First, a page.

King Kong (1933)

Passed   |    |  Adventure, Horror, Sci-Fi


King Kong (1933) Poster

A film crew goes to a tropical island for an exotic location shoot and discovers a colossal ape who takes a shine to their female blonde star. He is then captured and brought back to New York City for public exhibition.


7.9/10
77,628


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  • Bruce Cabot and Fay Wray in King Kong (1933)
  • Fay Wray and King Kong at an event for King Kong (1933)
  • King Kong (1933)
  • Willis H. O'Brien in King Kong (1933)
  • King Kong (1933)
  • Fay Wray and King Kong in King Kong (1933)

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3 December 2001 | boris-26
Some aspects of KING KONG people forget.
First, the 1933 version of KING KONG, is for me, the greatest fantasy film ever made. Sure, there are fantasy films with far better special effects (THE MATRIX, JURASSIC PARK) better acting (the acting here is of the period!) but KING KONG is a film of tremendous excitement. The suspense, pacing, sensuality, violence all adds up to a blood pumping experience. We all read about the film's history, being made, released, censored, restored, and how it's been picked to itsy-bits by every arm-chair film "expert".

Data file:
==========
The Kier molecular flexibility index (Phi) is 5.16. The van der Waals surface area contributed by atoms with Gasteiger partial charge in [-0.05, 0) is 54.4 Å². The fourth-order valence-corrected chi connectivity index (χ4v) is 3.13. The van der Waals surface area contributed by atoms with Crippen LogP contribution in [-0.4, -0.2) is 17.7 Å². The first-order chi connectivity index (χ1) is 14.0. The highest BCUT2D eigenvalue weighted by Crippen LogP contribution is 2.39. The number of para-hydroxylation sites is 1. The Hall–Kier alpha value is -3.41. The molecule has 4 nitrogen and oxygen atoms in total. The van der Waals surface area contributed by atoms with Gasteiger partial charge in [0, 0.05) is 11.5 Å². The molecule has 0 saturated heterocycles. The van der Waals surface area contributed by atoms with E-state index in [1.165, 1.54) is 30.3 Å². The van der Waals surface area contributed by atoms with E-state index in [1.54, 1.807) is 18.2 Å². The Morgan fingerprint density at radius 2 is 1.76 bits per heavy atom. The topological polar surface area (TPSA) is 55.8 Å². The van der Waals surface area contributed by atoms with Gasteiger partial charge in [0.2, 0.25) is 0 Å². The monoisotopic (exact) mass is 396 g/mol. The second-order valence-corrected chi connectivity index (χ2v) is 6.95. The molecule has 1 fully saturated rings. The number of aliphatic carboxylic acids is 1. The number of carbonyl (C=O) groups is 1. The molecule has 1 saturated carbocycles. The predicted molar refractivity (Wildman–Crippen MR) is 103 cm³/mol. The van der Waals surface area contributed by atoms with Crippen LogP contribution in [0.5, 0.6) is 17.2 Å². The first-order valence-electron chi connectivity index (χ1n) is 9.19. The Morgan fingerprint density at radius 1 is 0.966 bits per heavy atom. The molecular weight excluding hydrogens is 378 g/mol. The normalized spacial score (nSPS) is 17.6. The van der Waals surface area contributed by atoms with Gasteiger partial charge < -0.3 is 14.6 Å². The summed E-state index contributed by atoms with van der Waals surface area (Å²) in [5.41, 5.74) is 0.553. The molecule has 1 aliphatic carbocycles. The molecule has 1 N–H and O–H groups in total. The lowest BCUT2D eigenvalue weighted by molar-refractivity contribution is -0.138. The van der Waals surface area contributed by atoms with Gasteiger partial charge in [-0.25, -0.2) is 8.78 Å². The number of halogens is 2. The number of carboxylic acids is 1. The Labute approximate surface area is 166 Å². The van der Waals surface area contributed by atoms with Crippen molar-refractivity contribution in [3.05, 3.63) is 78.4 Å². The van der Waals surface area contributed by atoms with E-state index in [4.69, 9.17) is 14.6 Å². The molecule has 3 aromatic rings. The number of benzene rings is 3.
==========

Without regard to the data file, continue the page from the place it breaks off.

What very few film-makers have focused on is the film-making itself in KING KONG. It has superb build-up. We are wondering what is on the island as we approach it. Then we wonder what is behind the wall on the island. Then we wonder what gigantic beast is sharing that frightening jungle with the rescuers, trying to save Fay Wray. The film is faultlessly edited. Many scenes begin or end with people running for their lives. Unneeded scenes just don't exsist (we go from Kong knocked out on Skull Island to his Broadway debut. We don't need to see what happens inbetween!) then there's Max Steiner's perfect music score. Before KONG, most music scores were borrowed snippets of classical or popular themes, but Steiner's score follows the action to an inch! Also, he does a great number of abstract musical strokes (I.e the clash of drums when Kong beats the giant snake to it's death. The lovely string piece that jumps to pulsating chase music in a milli-second.) When I hear of a friend say they never saw this film, it's like hearing a child say they never had ice cream. Long Live Kong!

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